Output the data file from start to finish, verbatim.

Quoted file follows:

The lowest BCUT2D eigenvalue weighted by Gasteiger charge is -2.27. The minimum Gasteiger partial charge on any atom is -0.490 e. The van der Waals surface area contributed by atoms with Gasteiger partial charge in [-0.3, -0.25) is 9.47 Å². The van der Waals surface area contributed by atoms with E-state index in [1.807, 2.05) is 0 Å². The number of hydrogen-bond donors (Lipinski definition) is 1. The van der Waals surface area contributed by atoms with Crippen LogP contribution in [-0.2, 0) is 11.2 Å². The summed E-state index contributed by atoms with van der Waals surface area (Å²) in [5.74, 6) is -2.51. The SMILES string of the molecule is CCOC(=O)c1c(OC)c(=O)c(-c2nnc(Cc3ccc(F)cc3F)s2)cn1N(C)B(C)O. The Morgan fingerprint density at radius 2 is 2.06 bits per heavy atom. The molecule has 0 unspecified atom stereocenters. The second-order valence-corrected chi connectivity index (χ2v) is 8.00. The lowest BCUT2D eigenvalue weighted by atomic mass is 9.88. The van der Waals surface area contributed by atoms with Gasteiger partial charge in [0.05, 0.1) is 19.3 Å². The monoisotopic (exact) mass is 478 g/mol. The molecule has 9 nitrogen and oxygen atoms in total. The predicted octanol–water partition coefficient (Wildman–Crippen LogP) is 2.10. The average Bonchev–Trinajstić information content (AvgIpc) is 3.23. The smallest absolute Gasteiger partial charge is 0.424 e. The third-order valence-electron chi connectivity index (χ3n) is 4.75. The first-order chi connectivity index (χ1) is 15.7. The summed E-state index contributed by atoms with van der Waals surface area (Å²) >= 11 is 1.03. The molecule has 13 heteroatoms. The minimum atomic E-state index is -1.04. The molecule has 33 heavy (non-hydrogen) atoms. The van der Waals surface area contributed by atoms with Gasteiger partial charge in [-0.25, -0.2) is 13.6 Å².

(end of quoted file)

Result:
The lowest BCUT2D eigenvalue weighted by Gasteiger charge is -2.27. The minimum Gasteiger partial charge on any atom is -0.490 e. The van der Waals surface area contributed by atoms with Gasteiger partial charge in [-0.3, -0.25) is 9.47 Å². The van der Waals surface area contributed by atoms with E-state index in [1.807, 2.05) is 0 Å². The number of hydrogen-bond donors (Lipinski definition) is 1. The van der Waals surface area contributed by atoms with Crippen LogP contribution in [-0.2, 0) is 11.2 Å². The summed E-state index contributed by atoms with van der Waals surface area (Å²) in [5.74, 6) is -2.51. The SMILES string of the molecule is CCOC(=O)c1c(OC)c(=O)c(-c2nnc(Cc3ccc(F)cc3F)s2)cn1N(C)B(C)O. The Morgan fingerprint density at radius 2 is 2.06 bits per heavy atom. The molecule has 0 unspecified atom stereocenters. The second-order valence-corrected chi connectivity index (χ2v) is 8.00. The lowest BCUT2D eigenvalue weighted by atomic mass is 9.88. The van der Waals surface area contributed by atoms with Gasteiger partial charge in [0.05, 0.1) is 19.3 Å². The monoisotopic (exact) mass is 478 g/mol. The molecule has 9 nitrogen and oxygen atoms in total. The predicted octanol–water partition coefficient (Wildman–Crippen LogP) is 2.10. The average Bonchev–Trinajstić information content (AvgIpc) is 3.23. The smallest absolute Gasteiger partial charge is 0.424 e. The third-order valence-electron chi connectivity index (χ3n) is 4.75. The first-order chi connectivity index (χ1) is 15.7. The summed E-state index contributed by atoms with van der Waals surface area (Å²) >= 11 is 1.03. The molecule has 13 heteroatoms. The minimum atomic E-state index is -1.04. The molecule has 33 heavy (non-hydrogen) atoms. The van der Waals surface area contributed by atoms with Gasteiger partial charge in [-0.25, -0.2) is 13.6 Å².